In the northeastern savannahs of the Democratic Republic of the Congo, 22 elephants were found slain, having been stripped of their tusks and genitals. The animals were part of a herd that had fallen prey to gunfire from a helicopter and they were unable to escape the airborn hunters. Ivory poachers continue to make their presence felt in the region, where the demand for the illegal export continues to grow. The massacre was the most violent incident in a continuing trend, as the number of ivory seizures increases at a record pace.
African elephants and rhinos are among the most common among animals hunted for their ivory tusks and horns. The trade of ivory was banned in 1990, in an effort to restore the dwindling populations of these animals. While the public demand for ivory seems to have dropped over the past two decades, the University of Washington released a report stating that the death rate of African elephants from poaching has risen above 8 percent, an increase from the 7.4 percent level that resulted in the ivory ban. The largest demands seem to come from the Far East, where the material is considered a luxury item in countries such as China and Japan. In 2008, 47 metric tons of South African ivory were legally sold to Japanese and Chinese buyers in a rare exception to the ban.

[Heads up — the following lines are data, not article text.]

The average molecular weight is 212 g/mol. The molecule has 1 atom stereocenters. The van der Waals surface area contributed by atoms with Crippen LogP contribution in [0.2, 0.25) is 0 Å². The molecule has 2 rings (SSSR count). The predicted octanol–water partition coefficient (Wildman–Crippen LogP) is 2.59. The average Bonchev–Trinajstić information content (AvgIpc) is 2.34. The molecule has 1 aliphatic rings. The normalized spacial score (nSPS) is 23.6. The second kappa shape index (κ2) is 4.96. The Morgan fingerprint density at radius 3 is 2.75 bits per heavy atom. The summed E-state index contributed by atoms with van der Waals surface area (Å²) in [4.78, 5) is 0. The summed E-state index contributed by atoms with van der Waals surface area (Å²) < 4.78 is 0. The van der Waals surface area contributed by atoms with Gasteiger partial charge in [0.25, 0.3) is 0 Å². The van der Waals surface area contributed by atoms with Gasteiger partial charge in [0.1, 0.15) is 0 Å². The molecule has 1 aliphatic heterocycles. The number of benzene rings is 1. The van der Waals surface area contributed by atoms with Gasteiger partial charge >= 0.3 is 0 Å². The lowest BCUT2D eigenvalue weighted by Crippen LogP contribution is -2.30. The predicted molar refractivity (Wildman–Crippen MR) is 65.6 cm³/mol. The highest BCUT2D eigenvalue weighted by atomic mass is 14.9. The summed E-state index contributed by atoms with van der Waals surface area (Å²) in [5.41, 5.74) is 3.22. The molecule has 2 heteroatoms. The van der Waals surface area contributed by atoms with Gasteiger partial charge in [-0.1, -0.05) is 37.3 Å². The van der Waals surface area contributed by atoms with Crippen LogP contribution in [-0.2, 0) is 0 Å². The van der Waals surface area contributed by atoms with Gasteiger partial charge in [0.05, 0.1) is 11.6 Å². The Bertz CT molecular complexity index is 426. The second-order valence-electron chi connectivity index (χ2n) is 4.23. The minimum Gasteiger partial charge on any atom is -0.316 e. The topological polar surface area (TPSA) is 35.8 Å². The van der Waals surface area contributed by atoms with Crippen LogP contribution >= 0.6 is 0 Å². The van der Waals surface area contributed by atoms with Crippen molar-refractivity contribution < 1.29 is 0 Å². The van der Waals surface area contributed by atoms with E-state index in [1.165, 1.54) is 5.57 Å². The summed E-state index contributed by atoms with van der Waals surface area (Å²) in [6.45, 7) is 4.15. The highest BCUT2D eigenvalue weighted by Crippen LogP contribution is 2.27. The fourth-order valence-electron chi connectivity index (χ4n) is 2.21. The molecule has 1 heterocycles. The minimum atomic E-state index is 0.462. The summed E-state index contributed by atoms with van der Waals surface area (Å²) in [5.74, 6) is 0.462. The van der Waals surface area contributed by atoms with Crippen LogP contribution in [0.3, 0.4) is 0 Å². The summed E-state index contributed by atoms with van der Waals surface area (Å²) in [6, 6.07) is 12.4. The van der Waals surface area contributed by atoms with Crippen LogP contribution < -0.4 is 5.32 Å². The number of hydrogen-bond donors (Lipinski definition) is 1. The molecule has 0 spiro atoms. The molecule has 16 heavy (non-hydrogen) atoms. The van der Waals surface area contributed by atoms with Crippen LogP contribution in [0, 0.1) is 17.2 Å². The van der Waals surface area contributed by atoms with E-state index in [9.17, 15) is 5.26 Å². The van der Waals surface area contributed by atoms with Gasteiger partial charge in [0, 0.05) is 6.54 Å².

The elephant remains one of the African continent’s most endangered species, and some conservationists suggest that controlled ivory trade could be used to fund further efforts to protect the species. Still, the International Fund for Animal Welfare believes that any legalized trade of ivory will only go to further illegal poaching. Neither side can disagree that the ivory ban has done little to deter these hunters in the past few years. Where there is demand there will always being those looking to supply, even if it leads to the kind of violence seen in the Congo.